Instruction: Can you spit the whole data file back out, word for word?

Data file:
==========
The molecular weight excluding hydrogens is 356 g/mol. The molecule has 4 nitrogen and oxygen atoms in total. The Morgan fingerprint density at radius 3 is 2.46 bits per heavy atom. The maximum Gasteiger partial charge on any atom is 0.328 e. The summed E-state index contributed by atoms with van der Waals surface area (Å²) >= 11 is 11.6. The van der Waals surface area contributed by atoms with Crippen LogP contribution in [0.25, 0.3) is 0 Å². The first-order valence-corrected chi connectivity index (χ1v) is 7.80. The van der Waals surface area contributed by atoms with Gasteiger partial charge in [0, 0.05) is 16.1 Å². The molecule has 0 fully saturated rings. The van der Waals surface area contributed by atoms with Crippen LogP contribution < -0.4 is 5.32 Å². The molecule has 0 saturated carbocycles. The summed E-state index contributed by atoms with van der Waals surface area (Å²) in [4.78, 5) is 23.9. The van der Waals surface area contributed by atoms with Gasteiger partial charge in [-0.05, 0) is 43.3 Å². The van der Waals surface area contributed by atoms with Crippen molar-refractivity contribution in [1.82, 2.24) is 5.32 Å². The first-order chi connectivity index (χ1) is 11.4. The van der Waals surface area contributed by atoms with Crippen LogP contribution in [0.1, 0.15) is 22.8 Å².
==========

The molecular weight excluding hydrogens is 356 g/mol. The molecule has 4 nitrogen and oxygen atoms in total. The Morgan fingerprint density at radius 3 is 2.46 bits per heavy atom. The maximum Gasteiger partial charge on any atom is 0.328 e. The summed E-state index contributed by atoms with van der Waals surface area (Å²) >= 11 is 11.6. The van der Waals surface area contributed by atoms with Crippen LogP contribution in [0.25, 0.3) is 0 Å². The first-order valence-corrected chi connectivity index (χ1v) is 7.80. The van der Waals surface area contributed by atoms with Gasteiger partial charge in [0, 0.05) is 16.1 Å². The molecule has 0 fully saturated rings. The van der Waals surface area contributed by atoms with Crippen LogP contribution < -0.4 is 5.32 Å². The molecule has 0 saturated carbocycles. The summed E-state index contributed by atoms with van der Waals surface area (Å²) in [4.78, 5) is 23.9. The van der Waals surface area contributed by atoms with Gasteiger partial charge in [-0.05, 0) is 43.3 Å². The van der Waals surface area contributed by atoms with Crippen molar-refractivity contribution in [1.82, 2.24) is 5.32 Å². The first-order chi connectivity index (χ1) is 11.4. The van der Waals surface area contributed by atoms with Crippen LogP contribution in [0.1, 0.15) is 22.8 Å².